6. A client, who is receiving chemotherapy on a medical unit due to a recent diagnosis of terminal cancer of the liver, has an in-depth conversation with the nurse. The client says, This cannot be happening to me. The nurse identifies that this stage is associated with, according to Kbler-Ross:

1.

Anxiety

2.

Denial

3.

Confrontation

4.

Depression

ANS: 2

According to Kbler-Ross, the client is in the denial stage of dying. The client may act as though nothing has happened, may refuse to believe or understand that a loss has occurred, and may seem stunned, as though it is unreal or difficult to believe. There is no stage of anxiety in the five stages of dying of Kbler-Ross. There is no stage of confrontation in the five stages of dying of Kbler-Ross. During depression the individual may feel overwhelmingly lonely and withdraw from interpersonal interaction.

PTS: 1 DIF: A REF: 464 OBJ: Comprehension

TOP: Nursing Process: Implementation

MSC: NCLEX test plan designation: Safe, Effective Care Environment

7. A client who is Chinese American has just died on the unit. The nurse is prepared to provide after-death care to the client and anticipates the probable preferences of a family from this cultural background will include:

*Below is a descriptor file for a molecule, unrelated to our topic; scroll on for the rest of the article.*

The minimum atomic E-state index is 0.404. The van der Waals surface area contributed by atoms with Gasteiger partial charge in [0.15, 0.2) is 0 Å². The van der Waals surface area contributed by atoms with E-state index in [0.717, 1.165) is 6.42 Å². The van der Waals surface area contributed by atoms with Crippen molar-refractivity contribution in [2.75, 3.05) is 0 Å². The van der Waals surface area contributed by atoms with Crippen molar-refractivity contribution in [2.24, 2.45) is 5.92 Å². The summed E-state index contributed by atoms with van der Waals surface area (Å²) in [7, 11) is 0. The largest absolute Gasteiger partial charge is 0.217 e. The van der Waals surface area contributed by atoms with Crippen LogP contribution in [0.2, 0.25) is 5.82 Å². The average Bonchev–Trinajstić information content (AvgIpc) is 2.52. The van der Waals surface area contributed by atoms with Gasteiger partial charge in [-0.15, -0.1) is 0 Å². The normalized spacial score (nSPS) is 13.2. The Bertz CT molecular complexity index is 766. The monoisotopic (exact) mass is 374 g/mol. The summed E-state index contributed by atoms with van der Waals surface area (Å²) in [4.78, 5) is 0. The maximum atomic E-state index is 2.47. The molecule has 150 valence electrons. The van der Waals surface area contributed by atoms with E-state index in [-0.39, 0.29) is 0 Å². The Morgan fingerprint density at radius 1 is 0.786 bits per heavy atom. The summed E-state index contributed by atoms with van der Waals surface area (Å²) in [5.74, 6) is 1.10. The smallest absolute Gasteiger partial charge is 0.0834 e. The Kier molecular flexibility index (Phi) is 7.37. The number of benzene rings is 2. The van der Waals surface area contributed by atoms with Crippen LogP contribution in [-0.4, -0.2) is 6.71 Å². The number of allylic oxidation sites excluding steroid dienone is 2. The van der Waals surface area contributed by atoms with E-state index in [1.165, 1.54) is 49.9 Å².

1.

Pastoral care

2.

Preparation for organ donation

3.

Time for the family to bathe the client

4.

Preparation for quick removal out of the hospital

ANS: 3

Some families of Chinese Americans will prefer to bathe the client themselves. They often believe the body should remain intact; organ donation and autopsy are uncommon. Chinese Americans do not prefer pastoral care for after-death care of a family member. Organ donation is uncommon for Chinese Americans. Chinese Americans may desire time to bathe the client. Quick removal from the hospital is not preferred.

PTS: 1 DIF: A REF: 466 OBJ: Comprehension

TOP: Nursing Process: Implementation

MSC: NCLEX test plan designation: Safe, Effective Care Environment

8. The nurse is providing care to a dying client. Which of the following is the primary concern? The nurse should:

1.

Promote optimism in the client and be a source of encouragement

2.

Promote dignity and self-esteem in as many interventions as is appropriate

3.

Allow the client to be alone and expect isolation on the part of the dying person